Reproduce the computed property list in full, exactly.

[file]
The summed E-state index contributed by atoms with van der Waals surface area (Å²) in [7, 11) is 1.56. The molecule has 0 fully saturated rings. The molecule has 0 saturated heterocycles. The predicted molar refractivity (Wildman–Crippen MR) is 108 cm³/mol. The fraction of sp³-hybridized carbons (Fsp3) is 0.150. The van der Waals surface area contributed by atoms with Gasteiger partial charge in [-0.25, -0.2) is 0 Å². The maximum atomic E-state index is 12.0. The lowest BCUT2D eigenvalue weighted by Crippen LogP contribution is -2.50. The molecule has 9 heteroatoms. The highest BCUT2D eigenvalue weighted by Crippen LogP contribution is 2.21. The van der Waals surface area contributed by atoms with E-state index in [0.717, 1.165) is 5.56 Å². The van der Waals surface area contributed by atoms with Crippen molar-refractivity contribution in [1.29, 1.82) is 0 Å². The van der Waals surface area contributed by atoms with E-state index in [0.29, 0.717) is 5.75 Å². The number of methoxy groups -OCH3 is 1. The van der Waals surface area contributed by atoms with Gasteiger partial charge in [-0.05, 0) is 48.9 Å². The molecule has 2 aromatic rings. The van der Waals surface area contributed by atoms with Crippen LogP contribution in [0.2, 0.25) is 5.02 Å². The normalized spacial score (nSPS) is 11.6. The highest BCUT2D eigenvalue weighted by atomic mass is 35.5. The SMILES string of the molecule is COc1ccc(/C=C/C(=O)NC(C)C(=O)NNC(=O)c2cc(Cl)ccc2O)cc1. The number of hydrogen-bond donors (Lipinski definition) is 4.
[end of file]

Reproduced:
The summed E-state index contributed by atoms with van der Waals surface area (Å²) in [7, 11) is 1.56. The molecule has 0 fully saturated rings. The molecule has 0 saturated heterocycles. The predicted molar refractivity (Wildman–Crippen MR) is 108 cm³/mol. The fraction of sp³-hybridized carbons (Fsp3) is 0.150. The van der Waals surface area contributed by atoms with Gasteiger partial charge in [-0.25, -0.2) is 0 Å². The maximum atomic E-state index is 12.0. The lowest BCUT2D eigenvalue weighted by Crippen LogP contribution is -2.50. The molecule has 9 heteroatoms. The highest BCUT2D eigenvalue weighted by Crippen LogP contribution is 2.21. The van der Waals surface area contributed by atoms with E-state index in [0.717, 1.165) is 5.56 Å². The van der Waals surface area contributed by atoms with Crippen molar-refractivity contribution in [1.29, 1.82) is 0 Å². The van der Waals surface area contributed by atoms with E-state index in [0.29, 0.717) is 5.75 Å². The number of methoxy groups -OCH3 is 1. The van der Waals surface area contributed by atoms with Gasteiger partial charge in [-0.05, 0) is 48.9 Å². The molecule has 2 aromatic rings. The van der Waals surface area contributed by atoms with Crippen LogP contribution in [0.2, 0.25) is 5.02 Å². The normalized spacial score (nSPS) is 11.6. The highest BCUT2D eigenvalue weighted by atomic mass is 35.5. The SMILES string of the molecule is COc1ccc(/C=C/C(=O)NC(C)C(=O)NNC(=O)c2cc(Cl)ccc2O)cc1. The number of hydrogen-bond donors (Lipinski definition) is 4.